Some companies have had to make unpopular
decisions to make sure sensitive corporate data
doesn’t leak from the new devices.
For instance, Hyatt Hotels implemented a policy
of wiping data from any personal device used at
work if the owner loses it or leaves the company.
Hyatt only started allowing workers to use
consumer devices after discovering last year
that a corporate rule prohibiting their use was
ignored by some.
“We rolled out [Microsoft] ActiveSync and
started seeing devices that we knew weren’t ours,”
said Dave Malcom, chief information security
officer. “So we said, ‘Let’s stop burying our head
in the sand and start addressing the problem and
start securing them.’ ”
Philippe Winthrop, managing director of The
Enterprise Mobility Foundation, said the best way
for companies to reap the benefits of consumer
technologies, while still maintaining data security,
is to implement policies allowing only corporate-
“You can’t fight the war of consumerization of
IT, but you can pick your battles,” he said. “It’s not
about data security. It’s about risk management.”
Winthrop said that companies should allow
employees to choose to use any device they think
can help them, as long as the device is owned and
managed by the company. That way, it’s easier for
IT to secure the data on the device.
“They can allow the individual to download
Angry Birds, but in a controlled fashion,” he said.
Hinchcliffe noted that educating device-using
employees on how to keep data secure is as important as developing hardened security measures.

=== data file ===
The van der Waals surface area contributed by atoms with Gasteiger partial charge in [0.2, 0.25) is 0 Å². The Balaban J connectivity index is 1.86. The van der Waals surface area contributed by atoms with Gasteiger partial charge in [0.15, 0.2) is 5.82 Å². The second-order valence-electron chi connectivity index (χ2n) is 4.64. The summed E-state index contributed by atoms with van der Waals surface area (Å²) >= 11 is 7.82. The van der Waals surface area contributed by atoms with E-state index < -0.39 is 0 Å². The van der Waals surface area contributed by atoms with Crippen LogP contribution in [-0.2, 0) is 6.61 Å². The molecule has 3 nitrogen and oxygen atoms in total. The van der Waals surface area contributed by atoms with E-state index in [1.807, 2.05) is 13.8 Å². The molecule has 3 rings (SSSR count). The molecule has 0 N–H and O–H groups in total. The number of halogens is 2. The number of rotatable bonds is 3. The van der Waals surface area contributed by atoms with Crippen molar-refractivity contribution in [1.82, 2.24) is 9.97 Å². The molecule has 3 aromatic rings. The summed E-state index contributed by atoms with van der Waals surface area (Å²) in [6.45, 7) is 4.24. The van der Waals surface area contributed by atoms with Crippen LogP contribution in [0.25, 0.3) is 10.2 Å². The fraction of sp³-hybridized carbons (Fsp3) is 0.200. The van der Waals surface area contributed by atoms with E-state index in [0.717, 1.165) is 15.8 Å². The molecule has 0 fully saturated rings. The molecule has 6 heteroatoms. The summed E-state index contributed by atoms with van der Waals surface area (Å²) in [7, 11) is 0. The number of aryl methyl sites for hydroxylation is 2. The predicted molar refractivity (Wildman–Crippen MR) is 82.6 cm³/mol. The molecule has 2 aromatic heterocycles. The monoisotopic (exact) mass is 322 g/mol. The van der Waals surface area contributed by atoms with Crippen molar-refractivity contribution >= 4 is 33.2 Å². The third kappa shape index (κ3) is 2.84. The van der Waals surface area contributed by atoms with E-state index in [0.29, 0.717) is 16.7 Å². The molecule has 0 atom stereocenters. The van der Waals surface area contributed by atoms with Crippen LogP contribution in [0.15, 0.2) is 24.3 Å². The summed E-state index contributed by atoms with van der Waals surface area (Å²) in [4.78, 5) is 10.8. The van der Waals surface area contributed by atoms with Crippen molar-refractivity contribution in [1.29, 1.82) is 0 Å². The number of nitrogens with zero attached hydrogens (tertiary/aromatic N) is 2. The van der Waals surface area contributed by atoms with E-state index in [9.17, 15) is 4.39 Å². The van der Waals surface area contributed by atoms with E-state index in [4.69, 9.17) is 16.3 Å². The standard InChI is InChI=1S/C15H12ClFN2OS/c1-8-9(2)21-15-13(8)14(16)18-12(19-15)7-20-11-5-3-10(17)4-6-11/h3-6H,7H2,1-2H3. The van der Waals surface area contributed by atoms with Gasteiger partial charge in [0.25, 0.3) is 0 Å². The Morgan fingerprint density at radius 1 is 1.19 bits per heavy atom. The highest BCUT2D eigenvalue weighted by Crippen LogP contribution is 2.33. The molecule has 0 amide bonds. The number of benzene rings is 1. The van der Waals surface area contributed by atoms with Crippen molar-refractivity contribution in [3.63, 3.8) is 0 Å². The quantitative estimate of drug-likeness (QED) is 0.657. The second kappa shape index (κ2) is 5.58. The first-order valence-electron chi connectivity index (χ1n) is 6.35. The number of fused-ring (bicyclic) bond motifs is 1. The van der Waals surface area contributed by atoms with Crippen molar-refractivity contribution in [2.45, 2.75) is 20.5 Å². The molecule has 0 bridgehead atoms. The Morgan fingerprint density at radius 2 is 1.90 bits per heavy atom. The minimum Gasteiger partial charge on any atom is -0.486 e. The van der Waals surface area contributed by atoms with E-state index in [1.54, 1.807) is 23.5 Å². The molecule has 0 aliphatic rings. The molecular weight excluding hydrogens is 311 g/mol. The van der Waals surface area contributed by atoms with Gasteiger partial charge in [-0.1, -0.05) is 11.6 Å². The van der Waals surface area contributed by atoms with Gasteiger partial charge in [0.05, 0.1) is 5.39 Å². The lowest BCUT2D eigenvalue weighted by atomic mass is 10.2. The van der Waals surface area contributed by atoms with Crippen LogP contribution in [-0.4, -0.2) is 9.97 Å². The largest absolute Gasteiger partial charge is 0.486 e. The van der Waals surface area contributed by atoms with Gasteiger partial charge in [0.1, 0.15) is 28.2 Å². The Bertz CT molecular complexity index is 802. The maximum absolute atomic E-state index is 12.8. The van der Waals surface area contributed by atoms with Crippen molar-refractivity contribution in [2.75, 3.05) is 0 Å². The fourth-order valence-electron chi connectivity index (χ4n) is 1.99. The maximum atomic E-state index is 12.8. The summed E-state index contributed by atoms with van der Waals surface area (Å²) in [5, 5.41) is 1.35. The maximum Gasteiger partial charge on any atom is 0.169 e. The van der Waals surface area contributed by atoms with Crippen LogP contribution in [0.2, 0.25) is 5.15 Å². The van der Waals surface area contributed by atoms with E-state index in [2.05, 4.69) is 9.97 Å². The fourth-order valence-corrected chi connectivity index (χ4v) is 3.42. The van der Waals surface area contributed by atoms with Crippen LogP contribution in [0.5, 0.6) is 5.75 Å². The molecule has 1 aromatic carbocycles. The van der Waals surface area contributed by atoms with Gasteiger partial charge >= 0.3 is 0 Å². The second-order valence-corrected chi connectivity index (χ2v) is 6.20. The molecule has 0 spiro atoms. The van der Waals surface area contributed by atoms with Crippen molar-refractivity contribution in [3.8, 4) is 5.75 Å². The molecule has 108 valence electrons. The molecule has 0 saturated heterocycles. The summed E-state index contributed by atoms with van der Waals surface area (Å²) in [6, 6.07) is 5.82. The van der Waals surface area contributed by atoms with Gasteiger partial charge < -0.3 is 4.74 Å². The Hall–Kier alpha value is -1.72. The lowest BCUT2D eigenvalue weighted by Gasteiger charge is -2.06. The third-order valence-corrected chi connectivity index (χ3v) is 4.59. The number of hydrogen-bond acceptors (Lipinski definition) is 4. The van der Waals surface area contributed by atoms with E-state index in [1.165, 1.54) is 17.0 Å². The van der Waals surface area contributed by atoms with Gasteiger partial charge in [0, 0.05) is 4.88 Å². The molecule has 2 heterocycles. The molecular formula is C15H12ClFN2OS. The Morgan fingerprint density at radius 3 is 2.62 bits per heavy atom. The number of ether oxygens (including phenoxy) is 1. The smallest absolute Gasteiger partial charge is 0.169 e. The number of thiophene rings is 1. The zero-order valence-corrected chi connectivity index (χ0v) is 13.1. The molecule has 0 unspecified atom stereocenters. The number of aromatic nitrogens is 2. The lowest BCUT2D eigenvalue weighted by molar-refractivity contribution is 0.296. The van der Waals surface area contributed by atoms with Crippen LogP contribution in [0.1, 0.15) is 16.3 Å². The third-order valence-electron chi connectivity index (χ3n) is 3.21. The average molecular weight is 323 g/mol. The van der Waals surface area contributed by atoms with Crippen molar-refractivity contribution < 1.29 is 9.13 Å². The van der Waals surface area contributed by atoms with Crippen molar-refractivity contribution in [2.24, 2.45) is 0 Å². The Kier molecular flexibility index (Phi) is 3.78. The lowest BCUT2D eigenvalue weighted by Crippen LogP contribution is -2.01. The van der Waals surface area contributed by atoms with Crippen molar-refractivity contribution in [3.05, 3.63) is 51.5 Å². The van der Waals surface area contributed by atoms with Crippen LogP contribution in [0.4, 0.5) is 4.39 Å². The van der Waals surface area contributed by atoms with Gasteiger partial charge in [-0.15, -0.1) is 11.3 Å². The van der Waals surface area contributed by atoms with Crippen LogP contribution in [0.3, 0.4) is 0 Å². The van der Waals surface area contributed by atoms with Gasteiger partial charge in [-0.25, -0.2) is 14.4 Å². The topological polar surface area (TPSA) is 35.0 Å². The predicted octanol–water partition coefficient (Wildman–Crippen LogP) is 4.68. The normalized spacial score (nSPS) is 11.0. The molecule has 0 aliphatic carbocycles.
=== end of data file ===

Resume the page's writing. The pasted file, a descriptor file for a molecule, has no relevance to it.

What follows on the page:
Companies should set simple rules, such as a
ban on storing data in the cloud, he suggested. “We
have to get into the business of emergent change.
We don’t want to control it all,” Hinchcliffe said.
The consumerization of IT is already showing significant
benefits at some organizations.
For instance, the use of company-owned tablets by the beer
sales team helped food service distributor Ben E. Keith boost
sales last year, during a period of economic uncertainty, said
Steve Fleming, vice president of administration and information.
Beer sales representatives get
an average of 40 seconds to pitch
products to store managers, he said.
The tablets allow them to answer
customer questions far more quickly
than they once could.
Fleming said the privately-held company’s sales increased by $33 million
last year, adding, “I firmly believe it’s
due to having that extra functionality
in the salesman’s hands.” u
Niccolai is a reporter for
the IDG News Service.
IT Faces Up to
Mobile Device Test
The consumerization of IT offers workers many
opportunities — and creates huge challenges for IT.
By James Niccolai and Lucas Mearian
AS WORKERS increasingly use personal or company- owned consumer technology on the job, IT manag- ers face an ever-growing challenge — maintaining control of corporate data as hundreds or thousands of new devices are added to their technology stables.
The use of tablet computers and smartphones — along with
social networks and free online services —
in the workplace is pressuring I T executives
to rethink their game.
Analysts and data center managers at
IDG Enterprise’s Consumerization of IT in
the Enterprise (CITE) conference in San
Francisco last week mostly advised companies to embrace and control consumer
devices rather than fight their use in the
“If you try to block it, it will go around
you,” said Dion Hinchcliffe, executive vice
president of strategy at Dachis Group, an
You can’t fight
the war of
consumerization of IT, but
you can pick your battles.”
— PHILIPPE WINTHROP,
MANAGING DIREC TOR, THE ENTERPRISE